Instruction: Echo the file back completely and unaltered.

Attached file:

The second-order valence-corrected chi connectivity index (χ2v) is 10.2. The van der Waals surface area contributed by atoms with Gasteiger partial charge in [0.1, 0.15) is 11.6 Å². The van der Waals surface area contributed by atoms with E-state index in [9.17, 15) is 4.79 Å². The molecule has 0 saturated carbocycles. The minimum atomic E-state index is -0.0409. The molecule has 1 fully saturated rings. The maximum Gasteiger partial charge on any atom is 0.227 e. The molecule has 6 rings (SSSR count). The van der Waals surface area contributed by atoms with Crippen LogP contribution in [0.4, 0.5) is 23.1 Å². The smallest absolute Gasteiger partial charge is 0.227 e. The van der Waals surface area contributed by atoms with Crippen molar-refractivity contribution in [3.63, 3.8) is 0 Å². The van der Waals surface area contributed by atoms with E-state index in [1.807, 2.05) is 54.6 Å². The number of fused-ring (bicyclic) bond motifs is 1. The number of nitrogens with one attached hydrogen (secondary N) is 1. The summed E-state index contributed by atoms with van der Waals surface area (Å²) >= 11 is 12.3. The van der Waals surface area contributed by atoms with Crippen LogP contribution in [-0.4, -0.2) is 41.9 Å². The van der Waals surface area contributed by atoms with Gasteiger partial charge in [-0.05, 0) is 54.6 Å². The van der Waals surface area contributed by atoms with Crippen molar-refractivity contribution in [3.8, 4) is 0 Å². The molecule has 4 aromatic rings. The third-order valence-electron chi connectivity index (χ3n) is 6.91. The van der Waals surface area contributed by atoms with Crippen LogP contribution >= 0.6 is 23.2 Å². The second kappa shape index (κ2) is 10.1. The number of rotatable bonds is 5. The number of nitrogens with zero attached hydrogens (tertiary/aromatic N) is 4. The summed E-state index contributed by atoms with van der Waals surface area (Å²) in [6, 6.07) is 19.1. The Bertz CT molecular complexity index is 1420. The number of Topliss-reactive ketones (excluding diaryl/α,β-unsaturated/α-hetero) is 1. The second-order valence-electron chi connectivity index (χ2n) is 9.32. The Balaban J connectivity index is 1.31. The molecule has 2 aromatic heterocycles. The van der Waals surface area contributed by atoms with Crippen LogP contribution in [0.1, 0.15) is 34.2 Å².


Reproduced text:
The second-order valence-corrected chi connectivity index (χ2v) is 10.2. The van der Waals surface area contributed by atoms with Gasteiger partial charge in [0.1, 0.15) is 11.6 Å². The van der Waals surface area contributed by atoms with E-state index in [9.17, 15) is 4.79 Å². The molecule has 0 saturated carbocycles. The minimum atomic E-state index is -0.0409. The molecule has 1 fully saturated rings. The maximum Gasteiger partial charge on any atom is 0.227 e. The molecule has 6 rings (SSSR count). The van der Waals surface area contributed by atoms with Crippen LogP contribution in [0.4, 0.5) is 23.1 Å². The smallest absolute Gasteiger partial charge is 0.227 e. The van der Waals surface area contributed by atoms with Crippen molar-refractivity contribution in [3.63, 3.8) is 0 Å². The van der Waals surface area contributed by atoms with E-state index in [1.807, 2.05) is 54.6 Å². The number of fused-ring (bicyclic) bond motifs is 1. The number of nitrogens with one attached hydrogen (secondary N) is 1. The summed E-state index contributed by atoms with van der Waals surface area (Å²) >= 11 is 12.3. The van der Waals surface area contributed by atoms with Crippen LogP contribution in [-0.4, -0.2) is 41.9 Å². The van der Waals surface area contributed by atoms with Gasteiger partial charge in [-0.05, 0) is 54.6 Å². The van der Waals surface area contributed by atoms with Crippen molar-refractivity contribution in [3.8, 4) is 0 Å². The molecule has 4 aromatic rings. The third-order valence-electron chi connectivity index (χ3n) is 6.91. The van der Waals surface area contributed by atoms with Crippen LogP contribution >= 0.6 is 23.2 Å². The second kappa shape index (κ2) is 10.1. The number of rotatable bonds is 5. The number of nitrogens with zero attached hydrogens (tertiary/aromatic N) is 4. The summed E-state index contributed by atoms with van der Waals surface area (Å²) in [6, 6.07) is 19.1. The Bertz CT molecular complexity index is 1420. The number of Topliss-reactive ketones (excluding diaryl/α,β-unsaturated/α-hetero) is 1. The second-order valence-electron chi connectivity index (χ2n) is 9.32. The Balaban J connectivity index is 1.31. The molecule has 2 aromatic heterocycles. The van der Waals surface area contributed by atoms with Crippen LogP contribution in [0.1, 0.15) is 34.2 Å².